Just a couple of years after those car window down drives home, my mom would fall in love with her life-long partner, my brother would disappear into the world of college, we would settle into the house that I came to know as my childhood home, and the car window down drives would be replaced with my adolescent desire to control everything with air conditioning and radio stations. But. I can’t help but think that I can still remember a little of that acute observance that young children possess, and that my 4-year-old mind was watching my mom closely to figure out how to be a woman one day. I can’t help but think that the beautiful abandon that I witnessed twenty five years ago reared its head again yesterday.
Part of parenthood is falling madly in love with your child, falling in love with parenting your child, learning your own thoughts and watching them change as you start to think like a parent. But another astonishing (and I mean that, I’m not being cute here) thing about becoming a parent is seeing your parents for the first time. It’s not like I didn’t know that was going to happen as one of the clichéd rites of passage into claiming a child as your own, that I didn’t know that I would one day empathize more with my parents than I ever believed possible, it’s just that I couldn’t have possibly known what it was going to feel like until it happened. It overwhelms me. Feeling what my mother in particular felt towards me, feeling the shame of abusing that love 1,000 times throughout my life, having an acute awareness of how potent it is, how fierce it is, how all-consuming it is to love a child, and finally understanding that I am on the receiving end of that love is overwhelming. It overwhelms me because it’s such a powerful gift, and because I realize that Asher may not ever know the depth of my feelings for him unless he decides to one day have a child of his own.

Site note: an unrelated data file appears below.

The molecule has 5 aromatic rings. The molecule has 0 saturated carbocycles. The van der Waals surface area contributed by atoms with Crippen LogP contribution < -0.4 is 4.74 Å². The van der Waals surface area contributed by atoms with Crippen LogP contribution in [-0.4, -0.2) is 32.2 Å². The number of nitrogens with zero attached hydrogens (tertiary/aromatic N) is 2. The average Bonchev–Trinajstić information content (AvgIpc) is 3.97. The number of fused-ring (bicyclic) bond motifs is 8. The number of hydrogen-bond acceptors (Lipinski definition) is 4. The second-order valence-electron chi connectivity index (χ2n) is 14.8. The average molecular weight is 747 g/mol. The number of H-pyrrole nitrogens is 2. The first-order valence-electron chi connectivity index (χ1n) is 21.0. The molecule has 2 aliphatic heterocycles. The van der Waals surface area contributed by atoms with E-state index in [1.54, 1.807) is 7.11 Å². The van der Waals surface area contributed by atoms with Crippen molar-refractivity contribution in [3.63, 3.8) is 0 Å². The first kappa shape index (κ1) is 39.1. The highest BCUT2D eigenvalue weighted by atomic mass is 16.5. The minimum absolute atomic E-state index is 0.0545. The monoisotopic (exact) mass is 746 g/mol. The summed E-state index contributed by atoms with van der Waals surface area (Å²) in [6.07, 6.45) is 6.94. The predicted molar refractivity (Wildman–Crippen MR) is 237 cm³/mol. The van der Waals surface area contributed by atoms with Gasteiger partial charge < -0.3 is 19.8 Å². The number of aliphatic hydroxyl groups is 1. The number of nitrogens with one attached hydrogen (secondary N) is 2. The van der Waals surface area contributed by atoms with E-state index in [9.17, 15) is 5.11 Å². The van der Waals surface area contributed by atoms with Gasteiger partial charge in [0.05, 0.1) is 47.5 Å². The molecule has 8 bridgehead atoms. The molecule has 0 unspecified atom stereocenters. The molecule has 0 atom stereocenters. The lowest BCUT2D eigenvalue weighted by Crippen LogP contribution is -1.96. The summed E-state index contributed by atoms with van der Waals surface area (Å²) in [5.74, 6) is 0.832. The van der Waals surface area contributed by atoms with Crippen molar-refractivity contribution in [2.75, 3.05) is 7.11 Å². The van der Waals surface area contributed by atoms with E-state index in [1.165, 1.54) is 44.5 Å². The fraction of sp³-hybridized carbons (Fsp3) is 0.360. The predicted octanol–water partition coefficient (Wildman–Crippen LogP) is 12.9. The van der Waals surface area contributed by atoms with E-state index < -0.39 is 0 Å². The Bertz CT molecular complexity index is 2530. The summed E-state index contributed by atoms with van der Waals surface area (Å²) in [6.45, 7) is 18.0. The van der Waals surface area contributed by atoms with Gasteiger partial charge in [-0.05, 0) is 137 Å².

One of my wonderful friends has been talking recently about her strong desire to be able to genuinely and effectively express the breadth of her gratitude to her husband as they’ve become parents together. I’ve been thinking about that a lot because the truth is, there’s no gift that says thank you well enough when those are the kinds of the things on the table that you’re trying to thank someone for. What I’ve come up with is that the biggest expression of gratitude is in our actions, and in this case it’s in the way that we love. The kind of partner or parent or child or friend that we are and the level of thoughtful respect and care that we charge ourselves with in those roles. I will never know how to say thank you adequately enough to my parents, all four of you, but I do know how to love my child as much as I possibly can, and I can pledge part of that love as a devotion to all that you have given me in your own ways. I know that I will make mistakes as a mother, but I hope that in my triumphs my parents see a reflection of themselves and know that they are being honored and that I am, in my way, always whispering thank you.
My final thought is this: when Asher is in the backseat thinking his thoughts, is he observing a woman? Someone who rolls the windows down and sings badly and looks so grown up? Does he also see a skirt pulled up to free knees, an arm draped casually, a level of confidence that children assume comes with height? Sometimes I think he might, others I’m beyond sure that my shortcomings are palpable. In either case, I am reminded of what my little brain knew way back then, which is that if nothing else we’re in this thing together, wind blown hair and all, and then I just turn the radio up a little louder and marvel at my beautiful child and the inevitable truth that we are marching forward, steadily on.